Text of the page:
Amir Khan ends Kell Brook fight talk: He’s broken and slurring – I’ll hurt him!

Amir khan Kell brook ll ring

📸 Lawrence Lustig

Amir Khan has finally ended any slim chances of a future fight with Kell Brook, offering his advice to the Sheffield man about taking any other contests.

The former super-lightweight king believes Brook should retire following just two bouts in over two years since back-to-back losses.

Brook suffered broken orbital bones on either side of his face against Gennady Golovkin in 2016 and Errol Spence in 2017.

As WBN reported first earlier this year, Brook has been considering his future for some time now.

Khan has now all but ruled out a long-talked-about meeting with his British rival.

“He should get in line. Kell Brook, I feel he should retire,” Khan told Curran Bhatia on his Ask The Experts Podcast.

“I don’t want to fight him, give him a beating, and hurt him.

“He should retire because he’s had two eye sockets broken. He’s already slurring. He’s been beaten up, basically.

“Kell has nothing exciting going for him. That’s why he keeps calling my name out and living off the back of that.

“So I feel that if the fight happens, it happens, and he would get hurt.

“Boxing is a demanding sport, especially when someone is already broken. I don’t want to be giving any more punishment to him.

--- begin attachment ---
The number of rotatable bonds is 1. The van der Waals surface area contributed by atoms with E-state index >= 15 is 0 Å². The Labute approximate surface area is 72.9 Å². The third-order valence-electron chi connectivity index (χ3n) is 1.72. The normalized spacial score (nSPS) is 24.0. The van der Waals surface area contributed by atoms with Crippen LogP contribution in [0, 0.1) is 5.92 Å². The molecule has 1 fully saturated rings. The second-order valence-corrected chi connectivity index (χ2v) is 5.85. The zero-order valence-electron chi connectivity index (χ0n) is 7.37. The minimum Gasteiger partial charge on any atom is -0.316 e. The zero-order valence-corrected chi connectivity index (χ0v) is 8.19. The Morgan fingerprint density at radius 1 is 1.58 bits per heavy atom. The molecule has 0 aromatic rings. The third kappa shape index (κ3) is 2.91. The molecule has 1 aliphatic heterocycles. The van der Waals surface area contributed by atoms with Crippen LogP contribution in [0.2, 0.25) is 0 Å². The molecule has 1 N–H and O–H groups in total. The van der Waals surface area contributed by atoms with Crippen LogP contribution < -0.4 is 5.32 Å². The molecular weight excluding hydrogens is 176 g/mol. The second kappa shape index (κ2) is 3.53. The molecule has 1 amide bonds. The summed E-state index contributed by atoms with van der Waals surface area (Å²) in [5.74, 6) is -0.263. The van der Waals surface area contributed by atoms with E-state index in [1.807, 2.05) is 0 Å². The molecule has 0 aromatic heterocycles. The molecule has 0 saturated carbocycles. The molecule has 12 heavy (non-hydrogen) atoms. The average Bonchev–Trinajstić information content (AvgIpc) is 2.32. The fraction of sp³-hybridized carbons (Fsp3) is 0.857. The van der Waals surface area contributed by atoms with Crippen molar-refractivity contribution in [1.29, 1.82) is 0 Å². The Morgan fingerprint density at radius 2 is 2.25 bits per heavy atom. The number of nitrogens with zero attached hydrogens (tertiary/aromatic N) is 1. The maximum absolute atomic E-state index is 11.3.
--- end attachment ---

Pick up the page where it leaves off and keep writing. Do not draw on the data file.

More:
“If he does fight me, there’s only one winner.”

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Asked why Brook’s name keeps popping up in his conversations regarding Khan, the 32-year-old added: “It happens in boxing that boxers use other big names to give themselves a big name or keep them relevant.

If my name weren’t connected, then everyone would have forgotten about Kell Brook a long time ago. I don’t know why people keep mentioning him to me.

“I know myself, we are different levels apart, and I can’t see it happening. The only advice I can give him is to retire,” he concluded.

Issuing a denial to WBN’s original report on the possibility he’s fought for the last time. Brook is adamant he’ll carry on.

‘The Special One has a lot of weight to shift to make it back to fighting condition, which may take at least another six months.